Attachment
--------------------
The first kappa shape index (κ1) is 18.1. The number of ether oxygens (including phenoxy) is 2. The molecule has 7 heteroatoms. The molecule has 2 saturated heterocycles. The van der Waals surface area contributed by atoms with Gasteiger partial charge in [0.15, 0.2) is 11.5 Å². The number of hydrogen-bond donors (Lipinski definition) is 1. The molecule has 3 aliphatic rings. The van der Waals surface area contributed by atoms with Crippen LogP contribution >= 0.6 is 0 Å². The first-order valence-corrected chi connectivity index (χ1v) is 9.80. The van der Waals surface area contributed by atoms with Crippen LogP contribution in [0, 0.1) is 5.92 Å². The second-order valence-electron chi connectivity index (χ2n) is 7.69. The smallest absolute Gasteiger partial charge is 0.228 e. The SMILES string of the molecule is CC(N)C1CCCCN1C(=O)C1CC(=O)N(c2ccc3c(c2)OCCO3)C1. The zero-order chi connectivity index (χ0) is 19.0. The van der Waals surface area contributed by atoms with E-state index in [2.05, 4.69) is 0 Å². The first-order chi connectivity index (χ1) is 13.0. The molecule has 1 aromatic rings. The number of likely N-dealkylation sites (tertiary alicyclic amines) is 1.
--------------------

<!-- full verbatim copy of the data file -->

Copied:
The first kappa shape index (κ1) is 18.1. The number of ether oxygens (including phenoxy) is 2. The molecule has 7 heteroatoms. The molecule has 2 saturated heterocycles. The van der Waals surface area contributed by atoms with Gasteiger partial charge in [0.15, 0.2) is 11.5 Å². The number of hydrogen-bond donors (Lipinski definition) is 1. The molecule has 3 aliphatic rings. The van der Waals surface area contributed by atoms with Crippen LogP contribution >= 0.6 is 0 Å². The first-order valence-corrected chi connectivity index (χ1v) is 9.80. The van der Waals surface area contributed by atoms with Crippen LogP contribution in [0, 0.1) is 5.92 Å². The second-order valence-electron chi connectivity index (χ2n) is 7.69. The smallest absolute Gasteiger partial charge is 0.228 e. The SMILES string of the molecule is CC(N)C1CCCCN1C(=O)C1CC(=O)N(c2ccc3c(c2)OCCO3)C1. The zero-order chi connectivity index (χ0) is 19.0. The van der Waals surface area contributed by atoms with E-state index in [2.05, 4.69) is 0 Å². The first-order chi connectivity index (χ1) is 13.0. The molecule has 1 aromatic rings. The number of likely N-dealkylation sites (tertiary alicyclic amines) is 1.